At what cost? Cuts to screen resource organisation funding.
According to Screen Australia, SROs play a key role in providing early-mid career film and multimedia makers across Australia with affordable access to production equipment and advice, subsidy programs, professional development and accredited training, exhibition programming and a range of special projects.
During Screen Australia's recent roadshow at Adelaide Studios, it was noted that, in New South Wales and Victoria, television production is reaching critical mass whereby larger TV production companies are facilitating professional-development opportunities. But the upshot of this is that the importance of SROs to 'smaller' production states, where the market fails to provide such career opportunities, is magnified.
Queenslander Mark Overett, producer of The Fear of Darkness (Christopher Fitchett, 2014) and a former board member of the now-defunct SRO QPIX, laments the dearth of opportunities in the smaller production states: 'Sadly, the days of an apprenticeship via one of the main broadcasters are long-gone.' And despite the proliferation of career-development opportunities in the major production hubs, Christina Alvarez, chief executive officer of Metro Screen, reaffirms the significant function of SROs:
Most universities and colleges provide generalist, largely theoretical screen courses, with the vast majority of graduates unable to get a job in their specific area of interest [...] over 75 per cent of the people we work with at Metro Screen already have a tertiary degree --it takes most people several years after graduation to build up their show reel, credits, networks and applied skills. SFIOs create this 'bridge' for tertiary graduates by providing opportunities such as production funding, networking, hands-on skills development and access to equipment, so you can get noticed as a screen creative or crew [member].
As the former chief executive of both ScreenWest and Screen NSW, Tania Chambers has intimate knowledge of and ongoing working relationships with SROs. Since completing her tenure at Screen NSW, Chambers has returned to Perth and recommenced producing, with Kriv Stenders' Kill Me Three Times (2014) as her latest project. Chambers offers a pragmatic view of the crucial role the FTI fulfils in Western Australia:
SROs provide both practical training opportunities and networking for emerging practitioners. Whether it is through access to industry guest lecturers or through other informal meeting opportunities, talent coming through the ranks can come to the attention of more experienced industry players.
Chambers further emphasises the significance of SROs as filters of new talent:
We are often so busy in development and production [that] it is hard [...] to track new talent, without whom our industry would atrophy. The FTI runs the annual WA Screen Awards. In addition to creating a platform to showcase excellence to the industry and general public, it creates a reference point of nominees for various categories. Yesterday,
I accessed this list of nominees to source the next level of recognised talent for a production I am planning! I also decided to review the list of nominees for WA Young Filmmaker of the Year to ensure I am aware of these impressive industry players.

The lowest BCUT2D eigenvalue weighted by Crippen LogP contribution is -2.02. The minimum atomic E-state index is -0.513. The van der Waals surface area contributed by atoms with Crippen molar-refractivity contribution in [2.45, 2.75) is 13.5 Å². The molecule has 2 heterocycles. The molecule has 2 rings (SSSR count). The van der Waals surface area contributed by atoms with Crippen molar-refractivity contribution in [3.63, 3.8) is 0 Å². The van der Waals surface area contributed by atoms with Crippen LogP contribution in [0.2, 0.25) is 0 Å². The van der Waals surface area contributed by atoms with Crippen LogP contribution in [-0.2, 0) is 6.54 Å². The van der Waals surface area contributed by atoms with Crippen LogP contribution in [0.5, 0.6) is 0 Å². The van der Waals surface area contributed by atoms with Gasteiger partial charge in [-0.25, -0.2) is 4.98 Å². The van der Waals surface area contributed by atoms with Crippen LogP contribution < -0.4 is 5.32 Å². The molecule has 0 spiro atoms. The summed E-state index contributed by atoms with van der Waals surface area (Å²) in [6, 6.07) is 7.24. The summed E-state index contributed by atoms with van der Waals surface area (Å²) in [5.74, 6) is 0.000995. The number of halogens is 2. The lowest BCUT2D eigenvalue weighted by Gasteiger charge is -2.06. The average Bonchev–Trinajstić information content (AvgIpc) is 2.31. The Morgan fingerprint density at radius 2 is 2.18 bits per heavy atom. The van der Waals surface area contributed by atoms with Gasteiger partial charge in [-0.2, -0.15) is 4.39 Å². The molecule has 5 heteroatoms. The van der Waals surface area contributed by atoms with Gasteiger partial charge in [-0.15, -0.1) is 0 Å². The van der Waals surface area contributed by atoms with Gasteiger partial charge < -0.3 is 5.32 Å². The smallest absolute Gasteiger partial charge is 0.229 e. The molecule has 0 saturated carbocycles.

The part that the FTI plays in Western Australia matches that in other states especially in South Australia, where the MRC also produces the state's screen awards. Furthermore, Danger 5 director Dario Russo and Wastelander Panda director Victoria Cocks have both benefited from the MRC's career-development initiatives. MRC director Gail Kovatseff elaborates:
It is hard to name a filmmaker succeeding in South Australia who did not come through the MRC. Young filmmakers looking to work professionally quickly realise they need a post-university track record. MRC filmmakers are going directly to [professional] film sets.
Kovatseff continues by recounting recent MRC successes:
In the last couple of years alone, the MRC has produced filmmakers who have made a documentary series for ABC2, been nominated in the 'Shorts' category of the AACTAs, or have or [are] about to launch their works on ABC or SBS online.
This position is echoed by Chambers: 'To my knowledge, few screen-industry professionals have not been associated with the FTI at some point in their career.'
With the future of SROs jeopardised by impending funding cuts, the fate of Queensland's QPIX is brought to mind: it was dissolved in February 2014, compelling Screen Queensland to absorb QPIX's roles such as administering the Queensland arm of the Raw Nerve Initiative. Such a change could see a reversal of policy in some states. As a case in point, the South Australian Film Corporation enjoys a sound working relationship with the MRC but has already delegated development functions, such as the A$15,000 Next Step production initiative, to the MRC.
Chambers sums up the concerns regarding the fate of SROs: 'I really believe it would be a great loss to this ecosystem within the screen sector if active and valued SROs were to cease to exist.' Indeed, if SROs are not sustained, the scenario noted by Overett at a recent The Fear of Darkness cast and crew screening in Queensland could become even more prevalent: 'Many of our Bond University graduate-production interns have already moved down to Sydney and Melbourne seeking work.'
Michael Clarkin is an Adelaide-based producer experienced in the development and production of feature films, whose productions have won national awards. A member of the Screen Producers Australia, Michael is a past recipient of Paw Nerve funding from the Media Resource Centre, for whom he has also served as a consultant producer.
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|Title Annotation:||Scope: Screen industry views|
|Date:||Jun 22, 2015|
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